Which pattern in the scriptures? While one man one woman is in Genesis, there are others. One man, one woman, one concubine; one man, many women; forced marriage to the brother of your husband if the marriage ends without children; forced breeding between man and woman if you are both slaves and your master commands it; forced marriage of the women of a conquered town. All of these views of "marriage" are in the bible.

      October 16, 2011 at 12:42 pm |
  14. FruitsOfReasonNotReligiousNuts

    Not everyone has a religion. If you have one great, be proud of it! Just don't try to shove it down my throat by importing your beliefs into government.

    October 16, 2011 at 12:28 pm |
    • chefdugan

      The problem is that these people feel it is their calling to shove their beliefs down your throat. They are not dangerous, simply suffering from tunnel vision. They see only what their so called leaders want them to see or they retain the stupid belief that the bible is the word of god. When you bring up the subject of free will they give you stupid arguments about why its there but not quite there. God gave us all free will as long as we agree with them, otherwise its not relevant. They are hopeless and only find out they were buying into a huge con when they die and thats the end of it. No golden streets, no rejoicing with Jesus, nothing!

      October 16, 2011 at 12:40 pm |
  15. Saturn

    sometimes, when times are tough, i just remind myself:
    jesus shaves
    i take great comfort from that, you know? i too shave. he and i aren't so different.

    October 16, 2011 at 12:27 pm |
    • No One Is Safe

      jesus saves... but gretzky gets the rebound...
      he shoots!!

      HE SCORES!!!

      October 31, 2011 at 2:02 pm |
  16. drm

    To all you so-called "Christians" out there, put your money where your mouths are.

    Go to the person you hate the most and tell them you forgive them.

    Jesus dares you.

    October 16, 2011 at 12:26 pm |
    • chefdugan

      Okay, I forgive you. Happy?

      October 16, 2011 at 12:41 pm |
    • newsreel

      Better yet, let them adopt the children they oppose in abortion, see if they dare, or just easy talk, and cowardly avoiding concrete actions.

      October 16, 2011 at 1:07 pm |
  17. Dan

    Evangelicals have the right to believe in whatever thery wish.

    So do the rest of us.

    The difference is that evangelicals frequently want to impose their beliefs on the rest of us.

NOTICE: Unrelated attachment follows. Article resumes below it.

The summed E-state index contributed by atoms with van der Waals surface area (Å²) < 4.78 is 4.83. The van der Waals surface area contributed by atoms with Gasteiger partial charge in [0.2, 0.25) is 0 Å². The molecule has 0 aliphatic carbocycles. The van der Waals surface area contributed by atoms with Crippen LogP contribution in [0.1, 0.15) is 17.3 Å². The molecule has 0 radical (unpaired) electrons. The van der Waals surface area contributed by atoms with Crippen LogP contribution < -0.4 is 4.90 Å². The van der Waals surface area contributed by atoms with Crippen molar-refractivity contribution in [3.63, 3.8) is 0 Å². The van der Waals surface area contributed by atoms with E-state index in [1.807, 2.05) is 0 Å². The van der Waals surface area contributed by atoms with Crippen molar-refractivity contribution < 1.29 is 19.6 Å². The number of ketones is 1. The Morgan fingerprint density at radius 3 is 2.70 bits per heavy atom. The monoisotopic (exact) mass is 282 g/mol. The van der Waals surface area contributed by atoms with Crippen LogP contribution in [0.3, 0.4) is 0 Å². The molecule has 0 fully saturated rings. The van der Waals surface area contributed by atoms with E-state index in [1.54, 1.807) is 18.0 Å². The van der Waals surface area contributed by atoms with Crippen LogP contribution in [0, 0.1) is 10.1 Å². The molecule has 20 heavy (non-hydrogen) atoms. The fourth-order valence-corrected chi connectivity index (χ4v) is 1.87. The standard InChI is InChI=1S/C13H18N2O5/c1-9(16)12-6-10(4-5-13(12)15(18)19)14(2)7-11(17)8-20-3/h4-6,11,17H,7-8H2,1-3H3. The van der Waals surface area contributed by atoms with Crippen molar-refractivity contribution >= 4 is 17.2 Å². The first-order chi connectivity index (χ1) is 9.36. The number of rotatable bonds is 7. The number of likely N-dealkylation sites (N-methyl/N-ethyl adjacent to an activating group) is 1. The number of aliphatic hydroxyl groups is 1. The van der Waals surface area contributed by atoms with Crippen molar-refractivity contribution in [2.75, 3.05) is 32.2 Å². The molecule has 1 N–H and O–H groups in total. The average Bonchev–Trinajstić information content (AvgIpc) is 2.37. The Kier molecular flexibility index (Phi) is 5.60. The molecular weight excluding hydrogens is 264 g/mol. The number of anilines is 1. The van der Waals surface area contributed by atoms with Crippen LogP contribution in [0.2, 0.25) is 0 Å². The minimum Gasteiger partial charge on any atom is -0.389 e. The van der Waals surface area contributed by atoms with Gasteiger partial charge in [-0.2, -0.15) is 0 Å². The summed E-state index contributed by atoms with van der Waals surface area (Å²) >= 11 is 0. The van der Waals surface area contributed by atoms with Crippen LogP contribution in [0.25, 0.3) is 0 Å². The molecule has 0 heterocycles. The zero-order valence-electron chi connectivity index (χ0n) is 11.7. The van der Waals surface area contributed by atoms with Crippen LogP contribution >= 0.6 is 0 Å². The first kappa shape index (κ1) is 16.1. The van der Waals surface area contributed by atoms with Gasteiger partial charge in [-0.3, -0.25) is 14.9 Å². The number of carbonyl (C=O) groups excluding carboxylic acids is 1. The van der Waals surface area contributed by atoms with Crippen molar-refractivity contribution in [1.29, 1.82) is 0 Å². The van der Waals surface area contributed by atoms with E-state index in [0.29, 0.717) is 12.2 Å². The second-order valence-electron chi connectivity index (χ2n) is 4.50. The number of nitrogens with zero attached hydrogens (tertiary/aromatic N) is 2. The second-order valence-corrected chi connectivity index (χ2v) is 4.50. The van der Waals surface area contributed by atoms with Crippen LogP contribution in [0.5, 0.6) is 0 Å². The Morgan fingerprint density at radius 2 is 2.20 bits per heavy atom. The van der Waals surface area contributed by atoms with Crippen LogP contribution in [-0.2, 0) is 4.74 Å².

That is why they are dangerous.

    Their motives are irrelevant.

    October 16, 2011 at 12:26 pm |
    • Tom, Tom, the Piper's Son

      Exactly.

      October 16, 2011 at 12:37 pm |
  18. John G. Nickum

    Not all evangelicals are dangerous... but some are very dangerous. They are dangerous to you if you are a free thinker who values your right and ability to think for yourself. They are dangerous if you believe that each individual acts as a free individual and is responsible for their own words and actions. They are dangerous when they believe that their god controls all their actions. "God controls everything, He would not let me do this if He does not approve". Most of us have heard these statements. When anyone's religioous beliefs separates them from reality... those individuals are dangerous.
    Freedom of religion must include the right of others to be free from specific religions, or any religion. Few evangelicals can accept that fact.

    October 16, 2011 at 12:26 pm |
    • chefdugan

      They are also the ONLY people on the planet that claim to speak directly to God or God speaks to them. You know, like that looney tunes Pat Robertson.

      October 16, 2011 at 12:43 pm |
  19. Stan

    CNN's pointless Christianity-bashing article of the day. Queue the aetheist pig/hater/trolls!

    October 16, 2011 at 12:26 pm |
    • Pete

      Did you read the article? And know who the author was?

      October 16, 2011 at 12:30 pm |
    • John Richardson

      So you admit that this evangelical seminarian is such a loathsome jerk that his attempt to defend evangelical christianity was so creepy and stupid that it amounts to christian bashing?

      October 16, 2011 at 12:31 pm |
  20. tosser

    Separation of Church and State. Period. There is no room for religion in our government. The people are free to worship whoever and whatever they want. It's when religion starts lobbying government that normal people have a problem with religion.

    October 16, 2011 at 12:26 pm |
1 2 3 4 5 6 7 8 9 10 11 12 13 14 15 16 17 18 19 20 21 22 23 24 25 26 27 28 29 30 31 32 33 34 35 36 37 38 39 40 41 42 43 44 45 46 47 48 49 50 51 52 53 54 55 56 57 58 59 60 61 62 63 64 65 66 67 68 69 70 71 72 73 74 75 76 77 78 79 80 81
Advertisement
About this blog

The CNN Belief Blog covers the faith angles of the day's biggest stories, from breaking news to politics to entertainment, fostering a global conversation about the role of religion and belief in readers' lives. It's edited by CNN's Daniel Burke with contributions from Eric Marrapodi and CNN's worldwide news gathering team.